Do You Know Who was a Master of Promoting Piano in the Late 1700's?
It was Muzio Clementi.
The following is from the book Piano Roles, by James Parakilas
Muzio Clementi did it all. By the age of fourteen, in 1766, he had been appointed to a position as a church organist
and sacred vocal music. At that point he was scooped up by a rich Englishman, Peter Beckford, who paid Clementi's father
to let him bring the boy to his estate in Dorset, where in addition to providing musical entertainment, Clementi spent long
hours, for seven years, turning himself into a keyboard virtuoso with unprecedented skills. Thereupon he set out for London,
where he made a name and fortune for himself as a performer and composer of keyboard music.
He performed to sensational effect in other European capitals as well, taught some
of the greatest pianists of the next generation, and created pedagogical works of
lasting value for piano students, from beginners to the most advanced.
Investing his earnings in a piano-manufacturing and music-publishing firm, he became a leader in building a piano-centered musical culture, in England and across Europe, around a combination of English pianos and the music of his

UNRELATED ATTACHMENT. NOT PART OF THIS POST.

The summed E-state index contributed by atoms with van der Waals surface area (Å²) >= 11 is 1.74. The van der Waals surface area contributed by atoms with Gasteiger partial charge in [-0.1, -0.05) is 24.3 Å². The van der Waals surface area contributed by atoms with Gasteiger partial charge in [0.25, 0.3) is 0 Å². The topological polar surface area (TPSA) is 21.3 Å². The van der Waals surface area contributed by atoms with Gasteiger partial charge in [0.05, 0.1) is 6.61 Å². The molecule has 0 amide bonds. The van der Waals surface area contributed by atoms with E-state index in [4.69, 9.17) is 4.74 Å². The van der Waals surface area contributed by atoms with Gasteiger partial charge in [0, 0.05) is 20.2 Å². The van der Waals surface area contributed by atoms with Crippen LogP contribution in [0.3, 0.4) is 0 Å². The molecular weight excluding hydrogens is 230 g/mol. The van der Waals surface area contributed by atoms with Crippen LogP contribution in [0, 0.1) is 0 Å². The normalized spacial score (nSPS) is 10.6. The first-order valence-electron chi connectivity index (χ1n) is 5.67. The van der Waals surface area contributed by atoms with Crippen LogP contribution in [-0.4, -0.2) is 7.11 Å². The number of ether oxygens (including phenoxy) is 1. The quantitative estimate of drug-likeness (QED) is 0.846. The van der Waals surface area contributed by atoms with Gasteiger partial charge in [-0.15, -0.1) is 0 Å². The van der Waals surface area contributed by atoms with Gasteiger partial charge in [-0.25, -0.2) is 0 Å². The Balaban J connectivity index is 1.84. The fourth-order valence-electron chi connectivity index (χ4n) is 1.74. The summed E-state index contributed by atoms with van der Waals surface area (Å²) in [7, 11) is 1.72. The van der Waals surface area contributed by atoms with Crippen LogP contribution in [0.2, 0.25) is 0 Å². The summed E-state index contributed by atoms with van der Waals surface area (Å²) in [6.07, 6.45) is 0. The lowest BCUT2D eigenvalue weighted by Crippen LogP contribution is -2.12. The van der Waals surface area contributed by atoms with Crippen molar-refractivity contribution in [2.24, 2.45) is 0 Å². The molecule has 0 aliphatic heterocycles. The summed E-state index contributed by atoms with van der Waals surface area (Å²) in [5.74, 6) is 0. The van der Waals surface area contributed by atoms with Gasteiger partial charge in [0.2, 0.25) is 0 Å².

Viennese contemporaries, Haydn, Mozart, and Beethoven. Four years older than Mozart, he was still active in business, if no longer in performing or composing, after the deaths of both Beethoven and Schubert.
Clementi's musical life will be used here as a frame for telling the story of the piano in what is now routinely called the Classical period. The point of choosing this frame, however, is not simply that Clementi's career touched all facets of the piano life. It is more apt to claim that in this period he was more thoroughly and deeply involved than any other single person in revolutionizing the musical culture of Europe around the piano.
He played all of his roles on one side of that process, as a producer and marketer of music, performances, instruments, instruction, and opinion. On the other side stood the public, which played a complementary role in this cultural revolution by adapting itself to new practices.
From: Piano Roles, by James Parakilas